Opinion: What some lawmakers still don't get about encryption
A congressional report says encryption makes America safer. Why are these two Representatives refusing to sign on?
“Any measure that weakens encryption works against the national interest.”
That statement in support of strong security measures on consumer devices comes from an unexpected source: The House of Representatives.
The bipartisan Encryption Working Group, composed of 12 members of the Judiciary and Energy and Commerce committees, has been working since March to assess whether Congress should require tech companies to guarantee law enforcement access to encrypted data.
While the FBI Director and some lawmakers want to require companies to build in ways for law enforcement to get around otherwise strong security measures designed to protect consumers from criminal hackers and other digital threats, digital security experts universally accept that encryption is crucial to secure communications, from Apple’s iMessage to online banking.
And privacy advocates like myself are happy to see the panel’s nearly unanimous findings renouncing so-called “backdoors” in encrypted communications.
But everyone should be dismayed by the refusal of two representatives in the working group, Joe Kennedy (D) of Massachusetts and Adam Kinzinger (R) of Illinois, to sign onto the findings. That decision underscores an unfortunate lack of commitment to Americans’ privacy, fundamental ignorance about encryption and how it keeps people safe, or both.
The now-public findings of the Encryption Working Group rightly notes that efforts to mandate companies build workarounds to their otherwise strong encryption are not in the national interest.
To reach that conclusion, lawmakers talked to the national security community, which argued encryption was critical to secure critical infrastructure. Civil society organizations explained the importance of encryption in protecting “individual privacy, freedom of speech, [and] human rights,” and to guard “against government intrusion at home and abroad.” And private sector stakeholders described encryption as one of the “strongest cybersecurity tools available” to protect users’ information against a wide array of foreign and domestic digital threats.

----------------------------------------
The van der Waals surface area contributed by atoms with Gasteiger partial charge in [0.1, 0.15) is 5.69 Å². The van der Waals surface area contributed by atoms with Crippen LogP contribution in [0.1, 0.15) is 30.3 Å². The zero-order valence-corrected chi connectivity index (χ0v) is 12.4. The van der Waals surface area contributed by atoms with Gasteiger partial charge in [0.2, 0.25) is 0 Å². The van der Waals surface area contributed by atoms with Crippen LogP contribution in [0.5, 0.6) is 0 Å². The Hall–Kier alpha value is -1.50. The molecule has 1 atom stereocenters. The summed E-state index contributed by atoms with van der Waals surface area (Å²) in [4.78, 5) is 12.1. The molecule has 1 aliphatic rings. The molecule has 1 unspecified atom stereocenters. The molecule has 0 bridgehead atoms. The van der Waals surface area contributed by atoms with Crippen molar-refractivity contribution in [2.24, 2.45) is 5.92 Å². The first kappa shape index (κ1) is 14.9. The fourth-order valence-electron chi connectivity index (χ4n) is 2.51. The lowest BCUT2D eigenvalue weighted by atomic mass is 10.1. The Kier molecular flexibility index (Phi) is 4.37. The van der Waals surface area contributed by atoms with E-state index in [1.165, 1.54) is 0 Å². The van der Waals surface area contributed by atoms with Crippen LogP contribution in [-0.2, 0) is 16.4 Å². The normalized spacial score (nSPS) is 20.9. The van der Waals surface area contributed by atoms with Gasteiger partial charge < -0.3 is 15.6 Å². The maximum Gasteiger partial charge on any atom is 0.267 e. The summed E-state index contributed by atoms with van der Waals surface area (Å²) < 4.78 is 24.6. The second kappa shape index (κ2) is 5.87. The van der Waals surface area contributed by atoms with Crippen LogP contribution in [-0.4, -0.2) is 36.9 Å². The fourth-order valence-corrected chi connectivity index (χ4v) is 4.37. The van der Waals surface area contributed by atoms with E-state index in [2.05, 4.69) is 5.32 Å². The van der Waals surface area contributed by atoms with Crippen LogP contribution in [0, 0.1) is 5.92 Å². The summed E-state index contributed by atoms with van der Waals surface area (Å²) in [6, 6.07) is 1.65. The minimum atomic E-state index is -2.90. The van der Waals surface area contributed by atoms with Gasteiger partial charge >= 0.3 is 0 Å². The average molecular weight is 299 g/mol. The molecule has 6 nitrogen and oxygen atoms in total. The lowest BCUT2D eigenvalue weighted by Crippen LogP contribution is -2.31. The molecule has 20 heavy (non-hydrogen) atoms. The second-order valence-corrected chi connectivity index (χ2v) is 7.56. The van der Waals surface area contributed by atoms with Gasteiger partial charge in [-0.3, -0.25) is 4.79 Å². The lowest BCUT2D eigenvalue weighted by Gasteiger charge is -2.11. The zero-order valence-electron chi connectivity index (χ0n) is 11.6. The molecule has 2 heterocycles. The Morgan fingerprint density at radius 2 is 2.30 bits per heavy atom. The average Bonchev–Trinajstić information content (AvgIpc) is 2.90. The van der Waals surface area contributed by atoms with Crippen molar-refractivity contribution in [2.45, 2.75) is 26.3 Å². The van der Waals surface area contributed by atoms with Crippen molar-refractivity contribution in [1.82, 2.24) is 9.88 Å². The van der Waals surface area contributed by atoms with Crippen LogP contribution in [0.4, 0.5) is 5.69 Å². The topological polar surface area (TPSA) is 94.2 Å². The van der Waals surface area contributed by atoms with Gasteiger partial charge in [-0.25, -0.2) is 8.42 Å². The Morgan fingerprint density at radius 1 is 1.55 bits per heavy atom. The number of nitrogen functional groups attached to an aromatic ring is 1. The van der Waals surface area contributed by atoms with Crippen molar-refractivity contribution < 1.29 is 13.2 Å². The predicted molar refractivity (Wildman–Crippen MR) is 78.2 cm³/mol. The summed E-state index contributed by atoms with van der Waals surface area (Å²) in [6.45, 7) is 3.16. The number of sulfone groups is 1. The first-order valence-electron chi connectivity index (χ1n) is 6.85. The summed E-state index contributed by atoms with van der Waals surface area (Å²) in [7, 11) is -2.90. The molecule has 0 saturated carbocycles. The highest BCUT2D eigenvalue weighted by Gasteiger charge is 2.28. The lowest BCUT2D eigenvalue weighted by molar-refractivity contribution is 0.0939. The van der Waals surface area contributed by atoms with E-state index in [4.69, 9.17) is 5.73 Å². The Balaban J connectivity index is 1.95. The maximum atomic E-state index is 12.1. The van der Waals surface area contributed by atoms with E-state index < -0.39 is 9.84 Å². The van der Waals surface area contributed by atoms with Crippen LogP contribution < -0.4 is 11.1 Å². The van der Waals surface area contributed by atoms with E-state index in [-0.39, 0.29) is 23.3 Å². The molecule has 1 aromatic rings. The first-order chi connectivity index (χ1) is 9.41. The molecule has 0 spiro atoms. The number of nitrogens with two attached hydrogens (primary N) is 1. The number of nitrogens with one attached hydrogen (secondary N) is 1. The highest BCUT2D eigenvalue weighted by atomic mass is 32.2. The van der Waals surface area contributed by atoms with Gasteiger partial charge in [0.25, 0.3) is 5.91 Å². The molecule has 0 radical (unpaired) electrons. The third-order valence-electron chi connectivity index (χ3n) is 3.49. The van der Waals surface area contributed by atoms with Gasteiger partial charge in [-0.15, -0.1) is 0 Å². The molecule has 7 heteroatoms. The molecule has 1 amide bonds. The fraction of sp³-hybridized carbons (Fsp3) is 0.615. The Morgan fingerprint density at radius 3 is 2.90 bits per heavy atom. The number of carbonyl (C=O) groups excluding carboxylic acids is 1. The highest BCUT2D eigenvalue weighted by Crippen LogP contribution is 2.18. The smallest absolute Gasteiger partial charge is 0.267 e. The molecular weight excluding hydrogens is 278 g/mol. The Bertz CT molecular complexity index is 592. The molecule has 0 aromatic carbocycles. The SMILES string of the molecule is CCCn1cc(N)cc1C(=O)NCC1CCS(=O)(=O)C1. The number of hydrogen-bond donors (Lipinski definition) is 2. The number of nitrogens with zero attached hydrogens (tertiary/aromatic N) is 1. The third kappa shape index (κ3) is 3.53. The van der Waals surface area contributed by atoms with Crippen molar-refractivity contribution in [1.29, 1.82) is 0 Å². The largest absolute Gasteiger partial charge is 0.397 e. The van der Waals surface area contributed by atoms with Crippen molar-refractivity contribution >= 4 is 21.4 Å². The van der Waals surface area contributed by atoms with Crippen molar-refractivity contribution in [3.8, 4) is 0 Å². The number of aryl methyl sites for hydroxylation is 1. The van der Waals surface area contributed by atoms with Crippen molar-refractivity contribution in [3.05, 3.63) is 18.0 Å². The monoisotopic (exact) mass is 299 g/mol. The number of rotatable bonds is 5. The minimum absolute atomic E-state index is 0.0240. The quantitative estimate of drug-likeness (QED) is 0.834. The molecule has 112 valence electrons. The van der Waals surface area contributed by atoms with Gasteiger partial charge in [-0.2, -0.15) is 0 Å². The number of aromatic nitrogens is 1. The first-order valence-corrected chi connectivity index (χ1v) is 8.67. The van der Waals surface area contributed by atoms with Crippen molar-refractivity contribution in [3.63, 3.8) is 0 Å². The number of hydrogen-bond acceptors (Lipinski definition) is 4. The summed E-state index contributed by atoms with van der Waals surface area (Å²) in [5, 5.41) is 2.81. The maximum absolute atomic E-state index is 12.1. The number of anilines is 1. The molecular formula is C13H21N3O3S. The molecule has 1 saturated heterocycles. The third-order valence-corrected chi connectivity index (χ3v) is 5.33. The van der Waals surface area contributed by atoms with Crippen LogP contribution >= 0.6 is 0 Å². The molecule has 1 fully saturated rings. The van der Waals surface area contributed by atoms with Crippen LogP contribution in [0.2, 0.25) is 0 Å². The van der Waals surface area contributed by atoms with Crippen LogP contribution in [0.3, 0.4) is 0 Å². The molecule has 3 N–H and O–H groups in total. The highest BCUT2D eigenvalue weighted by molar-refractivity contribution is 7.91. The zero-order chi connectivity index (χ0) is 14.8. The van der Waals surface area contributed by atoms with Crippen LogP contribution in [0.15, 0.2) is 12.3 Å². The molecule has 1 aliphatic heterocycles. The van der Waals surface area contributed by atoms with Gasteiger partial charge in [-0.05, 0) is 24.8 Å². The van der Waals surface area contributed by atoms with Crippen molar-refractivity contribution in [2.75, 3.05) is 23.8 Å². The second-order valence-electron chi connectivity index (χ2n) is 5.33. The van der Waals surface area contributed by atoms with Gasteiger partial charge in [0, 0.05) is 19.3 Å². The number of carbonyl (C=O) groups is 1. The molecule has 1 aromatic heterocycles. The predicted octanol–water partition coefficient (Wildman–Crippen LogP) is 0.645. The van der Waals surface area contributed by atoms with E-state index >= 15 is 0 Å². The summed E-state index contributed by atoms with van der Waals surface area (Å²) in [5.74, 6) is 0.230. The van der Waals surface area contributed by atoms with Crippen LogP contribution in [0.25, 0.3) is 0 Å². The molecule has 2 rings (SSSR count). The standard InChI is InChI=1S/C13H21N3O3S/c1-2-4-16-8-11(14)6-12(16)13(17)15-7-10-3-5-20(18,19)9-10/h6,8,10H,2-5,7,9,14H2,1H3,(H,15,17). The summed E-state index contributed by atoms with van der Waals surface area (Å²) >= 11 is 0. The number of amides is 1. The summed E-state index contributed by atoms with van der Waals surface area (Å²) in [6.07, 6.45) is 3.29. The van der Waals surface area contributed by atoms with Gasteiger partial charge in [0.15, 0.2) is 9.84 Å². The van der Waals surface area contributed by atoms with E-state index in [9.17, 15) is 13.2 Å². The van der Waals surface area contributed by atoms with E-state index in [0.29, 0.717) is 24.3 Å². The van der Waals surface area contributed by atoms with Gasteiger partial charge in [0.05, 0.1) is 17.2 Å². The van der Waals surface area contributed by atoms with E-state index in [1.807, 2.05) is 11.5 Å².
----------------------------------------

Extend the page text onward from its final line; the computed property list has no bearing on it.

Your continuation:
The report also concluded that there is no “one-size-fits-all solution” to the difficulty encryption may pose to law enforcement, sometimes referred to as the “going dark” phenomenon.
There are fairly moderate, well-considered conclusions. But Representatives Kennedy and Kinzinger did not sign onto the report that the other 10 representatives in the working group published. Those who did sign on included high-powered members, such as the chairmen and ranking members of both committees.
I asked both abstaining representatives to comment. Only Representative Kennedy’s office responded before deadline, writing: “Congressman Kennedy believes that encryption has critical implications for consumers, law enforcement and our national security. Each demand serious attention and care from policymakers. The Congressman ultimately did not feel that the working group had the time to give this topic the due diligence it deserves.
Dissenting from the the working group’s findings, nine months in the making, is concerning on its own. But it appears to be just the latest in a long and problematic history that Kennedy and Kinzinger share: One that strongly suggests these representatives support backdoors in encryption.
Both Kennedy and Kinzinger have faced this issue before. The Massie-Lofgren amendment would have prohibited warrantless searches of Americans’ communications that get collected through mass surveillance programs. (The collection in question is, by statute, supposed to be focused on foreign actors.) The amendment would have also prohibited the Department of Defense from mandating backdoors in encryption.